“So then, my brethren, when you come together to eat, wait for one another.” 1 Corinthians 11:33
Our verse today, found in instructions about the Lord’s Supper, reminds us of the value of worshipping together. That is not a new thought. In the Psalms we find that concept repeated often. For instance: Psa. 34:3 “O magnify the Lord with me, and let us exalt His name together.” Psa. 122:1 “I was glad when they said to me, ‘Let us go to the house of the Lord.’”
Together — you and me. That spells fellowship. That is the foundation of unity. That is team work. That is a church. Sounds simple. Basic concepts. Nothing too new here. However, there is coming a new wrinkle. The pandemic has changed so much. Books are being published about the post-covid church, and the arising virtual church.
Some national health experts are declaring that society ought never to shake hands again. Many prominent religious leaders are declaring that as much as 30% of the church will never again gather in a church building. So, the virtual church becomes a reality. Worshipping from home becomes the new way of doing things. And, there is a great appeal to that. One doesn’t have to get up early, get cleaned up and drive down to the building. You can roll out of bed in your jammies, with bed hair, have a cup of coffee and just worship away. How easy. How convenient. How wonderful this is.
Out of this pandemic, look for many church buildings to be sold. Why have all that real estate when the virtual church is the new wave. Just a camera, a few lights and a means to broadcast and worship comes to you. There will be a rise of production teams rather than preachers. More will know about livestreaming than the living word of God. Virtual will be the way the future goes.
Now, What’s My Take On All Of This?
First, we must not get too comfortable with virtual. For now, it may be what we have to do, but not forever. We need to be reminding folks that we need them back in the church building. Staying at home may be easy, comfortable and what they like, but it’s not the N.T. pattern. Our verse today states, “when you come together.” We need to be together. We need to see each other’s faces. We need to hear each other’s voices. And, Zoom isn’t the answer. The answer is to get up and get down to the church house when you can.
Second, convenient has never been in God’s vocabulary. Do you think it was convenient for Noah to build the ark? How about Moses going to Pharaoh? How about wandering through the wilderness? And, the cross? Convenient? Paul’s travels? Sometimes convenient can be just one step away from being lazy. We already worship conveniently. We gather in church buildings that are cooled in the summer and heated in the winter. The pews are padded. There are bathrooms everywhere. There are lights, speakers, powerpoint, song books. I’d say that we already have this convenient thing down pretty good.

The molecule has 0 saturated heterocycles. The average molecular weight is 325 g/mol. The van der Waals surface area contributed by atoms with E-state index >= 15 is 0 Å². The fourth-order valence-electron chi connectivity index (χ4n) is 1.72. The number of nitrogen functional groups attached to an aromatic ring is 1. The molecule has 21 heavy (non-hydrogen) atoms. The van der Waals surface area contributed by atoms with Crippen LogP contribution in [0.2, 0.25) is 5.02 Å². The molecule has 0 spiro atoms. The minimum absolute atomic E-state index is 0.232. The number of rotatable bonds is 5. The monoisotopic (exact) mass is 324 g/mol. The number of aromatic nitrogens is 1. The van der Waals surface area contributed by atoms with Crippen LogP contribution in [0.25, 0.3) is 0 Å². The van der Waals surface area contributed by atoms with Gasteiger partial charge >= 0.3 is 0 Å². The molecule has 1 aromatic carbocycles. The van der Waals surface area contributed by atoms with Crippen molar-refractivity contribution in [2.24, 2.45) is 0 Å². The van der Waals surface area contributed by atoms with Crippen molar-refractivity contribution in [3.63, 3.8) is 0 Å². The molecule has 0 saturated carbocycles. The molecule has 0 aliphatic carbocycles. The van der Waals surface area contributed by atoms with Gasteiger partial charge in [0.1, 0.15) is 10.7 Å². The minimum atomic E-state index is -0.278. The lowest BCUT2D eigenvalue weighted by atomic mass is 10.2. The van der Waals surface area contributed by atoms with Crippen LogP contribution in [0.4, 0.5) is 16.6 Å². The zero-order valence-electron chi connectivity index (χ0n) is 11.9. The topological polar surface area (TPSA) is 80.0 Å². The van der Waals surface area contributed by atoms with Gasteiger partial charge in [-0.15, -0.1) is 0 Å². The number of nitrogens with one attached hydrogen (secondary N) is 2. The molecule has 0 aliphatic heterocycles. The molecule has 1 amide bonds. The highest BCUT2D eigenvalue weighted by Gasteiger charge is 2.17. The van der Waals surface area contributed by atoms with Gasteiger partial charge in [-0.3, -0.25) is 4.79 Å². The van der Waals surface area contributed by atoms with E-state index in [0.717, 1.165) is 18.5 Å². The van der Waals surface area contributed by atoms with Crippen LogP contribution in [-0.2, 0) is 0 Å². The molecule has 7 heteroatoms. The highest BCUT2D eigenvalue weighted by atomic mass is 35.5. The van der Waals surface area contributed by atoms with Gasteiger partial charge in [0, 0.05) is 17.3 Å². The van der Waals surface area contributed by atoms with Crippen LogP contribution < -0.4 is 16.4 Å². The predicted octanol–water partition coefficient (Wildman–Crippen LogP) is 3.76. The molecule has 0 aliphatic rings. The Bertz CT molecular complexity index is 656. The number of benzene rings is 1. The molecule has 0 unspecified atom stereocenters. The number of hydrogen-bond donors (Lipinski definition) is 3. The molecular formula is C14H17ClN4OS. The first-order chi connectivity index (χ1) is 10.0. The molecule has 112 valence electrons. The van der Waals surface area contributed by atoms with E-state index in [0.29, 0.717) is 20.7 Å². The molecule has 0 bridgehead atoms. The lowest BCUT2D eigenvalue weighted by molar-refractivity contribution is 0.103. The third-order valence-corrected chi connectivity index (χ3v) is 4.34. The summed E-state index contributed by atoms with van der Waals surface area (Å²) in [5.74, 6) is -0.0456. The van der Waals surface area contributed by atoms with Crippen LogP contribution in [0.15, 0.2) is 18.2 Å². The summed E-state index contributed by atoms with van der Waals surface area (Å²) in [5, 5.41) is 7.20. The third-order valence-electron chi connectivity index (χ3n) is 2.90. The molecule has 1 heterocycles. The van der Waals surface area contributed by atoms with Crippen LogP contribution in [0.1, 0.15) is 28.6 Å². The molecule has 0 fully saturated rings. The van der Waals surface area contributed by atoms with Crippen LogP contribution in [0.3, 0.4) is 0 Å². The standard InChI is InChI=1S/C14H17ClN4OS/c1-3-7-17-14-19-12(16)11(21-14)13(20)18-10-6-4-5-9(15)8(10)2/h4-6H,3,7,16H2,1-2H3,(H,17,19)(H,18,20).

Third, there is a mighty temptation to skip around when worshipping virtually. Church is singing a song you don’t like. Go somewhere else for a few moments. Don’t like the prayer, then fast forward. Hit the high points of the sermon—not the whole thing. And, what we have done is really gutted worship. It’s so easy. Can’t fast forward through a song when we are in the church building. Maybe that’s a good thing. Maybe I just need that song. Can’t skip a prayer while in the church building. Good. I need to hear others pray. And, in the church building, I have to listen to the whole sermon. The whole thing—from beginning to end. And, maybe, just maybe, I need to hear the whole thing.
Fourth, the virtual church leaves the impression that once I have “done church,” I’m done. I watched. I sang. I prayed. I’m done. Now on to other things. But worship isn’t the end of my responsibilities as a Christian. There is much more that God expects than a Sunday worship. Sitting in the church building reminds me of that. I see others and I’m reminded that I need to pray for that family. I need to send a card to that person. I need to connect with that one. Family means obligations and responsibilities. In the virtual church, it’s just me and my tablet. Isolated. Unplugged. And, soon to be indifferent.
Across the country, school teachers are seeing that virtual education is ok, but it’s not as good as in the classroom. The need to see, hear and interact with others is important. The same is true of our Bible classes and our worship. Bible class is more than just imparting the information, there is the interaction, the connections, the help we receive from others.
We know that in other relationships in life, virtual doesn’t work. Can you image a virtual marriage. Here is a couple and they do not even live in the same state, yet, virtually they are married. No. How about a virtual family? No. A virtual job? No. A virtual vacation? Forget it. I have watched virtual concerts. Not the same. Not even close. A virtual church? A virtual preacher? A virtual membership? Forget it. Don’t go there.
Some will. Some will see nothing wrong with being a member of VC (virtual church). Instead of a street address, there will be a website address given. I wonder how a virtual church practices discipline? Most modern churches never do. But if they did, what would they do? Defriend someone? Take away a password? How will Paul’s words in 1 Cor 5, “Not even to eat with such a one,” work virtually?
The modern churches always chases after the newest fads. Virtual church is the newest. And, in the end, I suppose they hope to go to Heaven. I wonder if folks in a virtual church would be satisfied with a virtual Heaven? Not me. Give me the real thing!
Come together—that’s what disciples did. That’s what we must do. <Roger Shouse>